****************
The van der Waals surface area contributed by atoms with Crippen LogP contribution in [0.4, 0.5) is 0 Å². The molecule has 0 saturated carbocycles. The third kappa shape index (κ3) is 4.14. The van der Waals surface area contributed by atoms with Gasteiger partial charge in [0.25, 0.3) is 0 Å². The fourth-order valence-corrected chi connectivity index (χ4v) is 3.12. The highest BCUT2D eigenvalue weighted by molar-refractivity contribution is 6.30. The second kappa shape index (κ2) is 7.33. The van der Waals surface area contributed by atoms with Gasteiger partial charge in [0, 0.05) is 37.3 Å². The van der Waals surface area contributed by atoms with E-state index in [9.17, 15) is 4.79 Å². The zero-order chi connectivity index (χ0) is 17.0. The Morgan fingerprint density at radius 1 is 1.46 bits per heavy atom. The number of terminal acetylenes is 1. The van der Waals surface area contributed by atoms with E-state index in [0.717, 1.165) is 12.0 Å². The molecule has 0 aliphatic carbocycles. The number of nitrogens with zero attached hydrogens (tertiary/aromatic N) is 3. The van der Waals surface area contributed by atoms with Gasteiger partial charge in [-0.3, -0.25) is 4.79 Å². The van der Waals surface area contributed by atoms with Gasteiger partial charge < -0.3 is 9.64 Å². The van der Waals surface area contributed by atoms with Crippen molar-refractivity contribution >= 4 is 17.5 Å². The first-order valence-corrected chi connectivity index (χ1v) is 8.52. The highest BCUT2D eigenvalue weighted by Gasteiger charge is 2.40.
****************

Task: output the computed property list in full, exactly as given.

The van der Waals surface area contributed by atoms with Crippen LogP contribution in [0.4, 0.5) is 0 Å². The molecule has 0 saturated carbocycles. The third kappa shape index (κ3) is 4.14. The van der Waals surface area contributed by atoms with Gasteiger partial charge in [0.25, 0.3) is 0 Å². The fourth-order valence-corrected chi connectivity index (χ4v) is 3.12. The highest BCUT2D eigenvalue weighted by molar-refractivity contribution is 6.30. The second kappa shape index (κ2) is 7.33. The van der Waals surface area contributed by atoms with Gasteiger partial charge in [0, 0.05) is 37.3 Å². The van der Waals surface area contributed by atoms with E-state index in [9.17, 15) is 4.79 Å². The zero-order chi connectivity index (χ0) is 17.0. The Morgan fingerprint density at radius 1 is 1.46 bits per heavy atom. The number of terminal acetylenes is 1. The van der Waals surface area contributed by atoms with E-state index in [0.717, 1.165) is 12.0 Å². The molecule has 0 aliphatic carbocycles. The number of nitrogens with zero attached hydrogens (tertiary/aromatic N) is 3. The van der Waals surface area contributed by atoms with Gasteiger partial charge in [-0.3, -0.25) is 4.79 Å². The van der Waals surface area contributed by atoms with Gasteiger partial charge < -0.3 is 9.64 Å². The van der Waals surface area contributed by atoms with Crippen molar-refractivity contribution >= 4 is 17.5 Å². The first-order valence-corrected chi connectivity index (χ1v) is 8.52. The highest BCUT2D eigenvalue weighted by Gasteiger charge is 2.40.